was right on track, and helps me rephrase my question. Perin states:
The pipeline style does all the work up front in a standard CGI or mod
+_perl handler, then decides which template to run and passes some dat
+a to it. The template has no control flow logic in it, just presentat
+ion logic, e.g. show this graphic if this item is on sale. Popular sy
+stems supporting this approach include HTML::Template and Template To
The callback model works well for publishing-oriented sites where the
+pages are essentially mix and match sets of articles and lists. Ideal
+ly, a site can be broken down into visual ``components'' or pieces of
+ pages that are general enough for an HTML coder to recombine them in
+to entirely new kinds of pages without any help from a programmer.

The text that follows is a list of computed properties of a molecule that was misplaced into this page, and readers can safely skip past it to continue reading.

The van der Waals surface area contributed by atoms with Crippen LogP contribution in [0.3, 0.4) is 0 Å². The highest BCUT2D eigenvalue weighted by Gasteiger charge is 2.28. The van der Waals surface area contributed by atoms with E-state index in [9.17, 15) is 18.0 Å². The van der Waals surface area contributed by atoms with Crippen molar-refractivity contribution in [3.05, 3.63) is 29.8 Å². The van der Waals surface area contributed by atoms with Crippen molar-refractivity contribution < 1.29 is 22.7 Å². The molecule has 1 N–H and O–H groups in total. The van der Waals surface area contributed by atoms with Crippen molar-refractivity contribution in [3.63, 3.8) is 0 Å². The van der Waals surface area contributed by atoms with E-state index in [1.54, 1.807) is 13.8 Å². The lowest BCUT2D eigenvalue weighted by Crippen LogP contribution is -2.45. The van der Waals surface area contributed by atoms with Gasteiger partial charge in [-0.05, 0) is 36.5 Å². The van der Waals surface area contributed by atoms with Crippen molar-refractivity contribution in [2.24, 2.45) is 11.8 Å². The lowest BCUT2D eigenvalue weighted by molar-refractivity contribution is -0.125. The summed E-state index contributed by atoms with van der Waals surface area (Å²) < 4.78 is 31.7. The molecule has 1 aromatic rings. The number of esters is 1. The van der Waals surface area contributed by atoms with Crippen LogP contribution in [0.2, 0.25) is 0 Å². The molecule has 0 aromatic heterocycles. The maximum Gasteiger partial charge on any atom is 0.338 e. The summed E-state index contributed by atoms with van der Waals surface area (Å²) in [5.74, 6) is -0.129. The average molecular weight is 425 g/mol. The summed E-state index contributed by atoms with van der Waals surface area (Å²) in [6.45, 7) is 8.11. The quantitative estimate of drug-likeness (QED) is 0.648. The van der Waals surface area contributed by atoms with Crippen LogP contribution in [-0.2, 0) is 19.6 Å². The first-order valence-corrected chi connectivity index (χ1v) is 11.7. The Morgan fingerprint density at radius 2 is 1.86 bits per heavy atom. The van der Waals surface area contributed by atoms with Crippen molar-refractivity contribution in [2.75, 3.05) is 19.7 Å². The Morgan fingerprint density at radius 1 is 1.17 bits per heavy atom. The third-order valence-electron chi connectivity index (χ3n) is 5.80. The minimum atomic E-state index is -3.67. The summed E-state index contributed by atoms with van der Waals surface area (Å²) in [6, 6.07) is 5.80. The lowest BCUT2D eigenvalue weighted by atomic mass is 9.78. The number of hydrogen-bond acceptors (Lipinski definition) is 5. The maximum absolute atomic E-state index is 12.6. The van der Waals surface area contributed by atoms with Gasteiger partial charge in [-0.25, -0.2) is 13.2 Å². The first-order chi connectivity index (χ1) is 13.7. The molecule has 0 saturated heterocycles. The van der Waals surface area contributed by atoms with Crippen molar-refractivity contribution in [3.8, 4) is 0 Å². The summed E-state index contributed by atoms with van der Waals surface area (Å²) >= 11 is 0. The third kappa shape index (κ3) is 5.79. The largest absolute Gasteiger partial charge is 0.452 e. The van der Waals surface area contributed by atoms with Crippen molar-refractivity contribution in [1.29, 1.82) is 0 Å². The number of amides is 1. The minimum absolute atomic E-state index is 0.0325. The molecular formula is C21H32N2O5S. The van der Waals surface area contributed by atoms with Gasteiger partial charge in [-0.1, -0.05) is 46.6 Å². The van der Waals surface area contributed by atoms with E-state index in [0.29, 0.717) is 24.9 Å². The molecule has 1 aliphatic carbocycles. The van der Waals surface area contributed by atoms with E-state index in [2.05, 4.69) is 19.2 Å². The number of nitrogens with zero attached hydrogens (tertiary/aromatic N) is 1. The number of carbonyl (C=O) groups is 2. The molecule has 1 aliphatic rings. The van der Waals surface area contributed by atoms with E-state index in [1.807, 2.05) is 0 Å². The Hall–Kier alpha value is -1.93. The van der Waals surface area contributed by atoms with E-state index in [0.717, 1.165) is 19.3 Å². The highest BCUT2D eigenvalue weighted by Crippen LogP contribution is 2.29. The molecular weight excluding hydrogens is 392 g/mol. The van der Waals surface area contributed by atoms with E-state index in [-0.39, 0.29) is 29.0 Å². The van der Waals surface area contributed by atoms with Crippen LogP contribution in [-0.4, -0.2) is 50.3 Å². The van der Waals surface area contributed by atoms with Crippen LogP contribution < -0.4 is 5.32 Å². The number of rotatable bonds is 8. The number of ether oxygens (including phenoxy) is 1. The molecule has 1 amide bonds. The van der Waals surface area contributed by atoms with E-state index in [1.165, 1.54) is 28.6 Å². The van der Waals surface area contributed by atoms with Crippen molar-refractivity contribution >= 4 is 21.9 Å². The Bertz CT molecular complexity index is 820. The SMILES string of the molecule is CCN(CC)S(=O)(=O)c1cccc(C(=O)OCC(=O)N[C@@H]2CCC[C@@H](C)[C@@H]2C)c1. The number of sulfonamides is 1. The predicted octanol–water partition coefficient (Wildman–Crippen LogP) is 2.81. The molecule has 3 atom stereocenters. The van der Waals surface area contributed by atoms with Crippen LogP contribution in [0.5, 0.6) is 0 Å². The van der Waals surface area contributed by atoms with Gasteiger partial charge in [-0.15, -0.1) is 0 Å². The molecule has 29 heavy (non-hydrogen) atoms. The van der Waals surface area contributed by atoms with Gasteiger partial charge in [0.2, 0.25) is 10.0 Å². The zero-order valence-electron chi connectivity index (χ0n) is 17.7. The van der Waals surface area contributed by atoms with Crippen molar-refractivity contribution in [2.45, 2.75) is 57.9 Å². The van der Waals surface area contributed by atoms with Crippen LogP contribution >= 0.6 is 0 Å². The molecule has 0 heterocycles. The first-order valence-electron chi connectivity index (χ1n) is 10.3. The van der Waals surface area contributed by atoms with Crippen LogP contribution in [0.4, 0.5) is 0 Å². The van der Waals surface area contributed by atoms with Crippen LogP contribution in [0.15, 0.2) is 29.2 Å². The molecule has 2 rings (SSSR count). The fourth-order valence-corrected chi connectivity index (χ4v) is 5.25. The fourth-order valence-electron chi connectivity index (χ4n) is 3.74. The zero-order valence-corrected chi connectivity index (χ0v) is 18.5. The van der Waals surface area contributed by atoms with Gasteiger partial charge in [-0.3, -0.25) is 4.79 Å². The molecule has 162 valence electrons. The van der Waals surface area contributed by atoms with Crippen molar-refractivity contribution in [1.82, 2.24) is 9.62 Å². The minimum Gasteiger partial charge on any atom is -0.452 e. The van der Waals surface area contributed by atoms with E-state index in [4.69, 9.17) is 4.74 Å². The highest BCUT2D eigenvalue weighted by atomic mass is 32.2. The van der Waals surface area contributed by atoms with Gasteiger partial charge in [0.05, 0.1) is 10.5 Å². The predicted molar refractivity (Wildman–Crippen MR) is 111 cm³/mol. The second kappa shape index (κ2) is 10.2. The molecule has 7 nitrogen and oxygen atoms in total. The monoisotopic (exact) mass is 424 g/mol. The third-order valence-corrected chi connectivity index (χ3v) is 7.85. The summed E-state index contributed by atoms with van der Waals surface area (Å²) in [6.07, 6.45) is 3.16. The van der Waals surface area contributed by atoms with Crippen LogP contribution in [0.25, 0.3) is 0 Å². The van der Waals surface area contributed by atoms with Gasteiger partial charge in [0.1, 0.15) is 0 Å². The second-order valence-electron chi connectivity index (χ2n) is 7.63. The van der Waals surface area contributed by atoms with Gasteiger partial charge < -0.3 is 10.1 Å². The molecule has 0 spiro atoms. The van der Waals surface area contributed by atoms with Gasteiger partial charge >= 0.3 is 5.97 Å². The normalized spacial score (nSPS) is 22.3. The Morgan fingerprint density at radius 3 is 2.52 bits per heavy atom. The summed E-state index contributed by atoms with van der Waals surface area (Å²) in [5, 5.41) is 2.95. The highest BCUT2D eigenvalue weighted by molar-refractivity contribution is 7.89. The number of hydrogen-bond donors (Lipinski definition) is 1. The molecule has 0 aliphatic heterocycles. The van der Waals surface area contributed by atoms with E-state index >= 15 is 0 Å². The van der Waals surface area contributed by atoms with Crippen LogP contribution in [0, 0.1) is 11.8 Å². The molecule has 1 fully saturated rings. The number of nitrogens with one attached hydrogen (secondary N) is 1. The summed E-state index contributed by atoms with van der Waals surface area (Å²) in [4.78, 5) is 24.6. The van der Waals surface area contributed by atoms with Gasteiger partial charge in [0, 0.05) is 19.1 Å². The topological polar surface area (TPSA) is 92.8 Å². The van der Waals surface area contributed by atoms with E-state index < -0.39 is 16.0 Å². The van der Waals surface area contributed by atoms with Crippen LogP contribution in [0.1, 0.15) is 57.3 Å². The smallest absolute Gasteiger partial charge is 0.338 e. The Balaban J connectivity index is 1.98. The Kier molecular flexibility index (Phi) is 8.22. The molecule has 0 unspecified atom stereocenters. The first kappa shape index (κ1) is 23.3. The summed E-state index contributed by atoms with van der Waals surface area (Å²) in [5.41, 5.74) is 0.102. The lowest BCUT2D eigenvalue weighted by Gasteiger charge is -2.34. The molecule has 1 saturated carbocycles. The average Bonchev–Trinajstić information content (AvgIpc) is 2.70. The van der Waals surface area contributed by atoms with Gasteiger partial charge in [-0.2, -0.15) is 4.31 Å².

The pipeline model is more like a traditional model-view-controller de
+sign. Working this way can provide additional performance tuning oppo
+rtunities over an approach where you don't know what data will be nee
+ded at the beginning of the request. You can aggregate database queri
+es, make smarter choices about caching, etc. It can also promote a cl
+eaner separation of application logic and presentation. However, this
+ approach takes longer to get started with since it's a bigger concep
+tual hurdle and always involves at least two files: one for the Perl
+code and one for the template.
So my question is:
am I on the wrong track to consider Mason when I want to
use a pipeline model, eg M-V-C?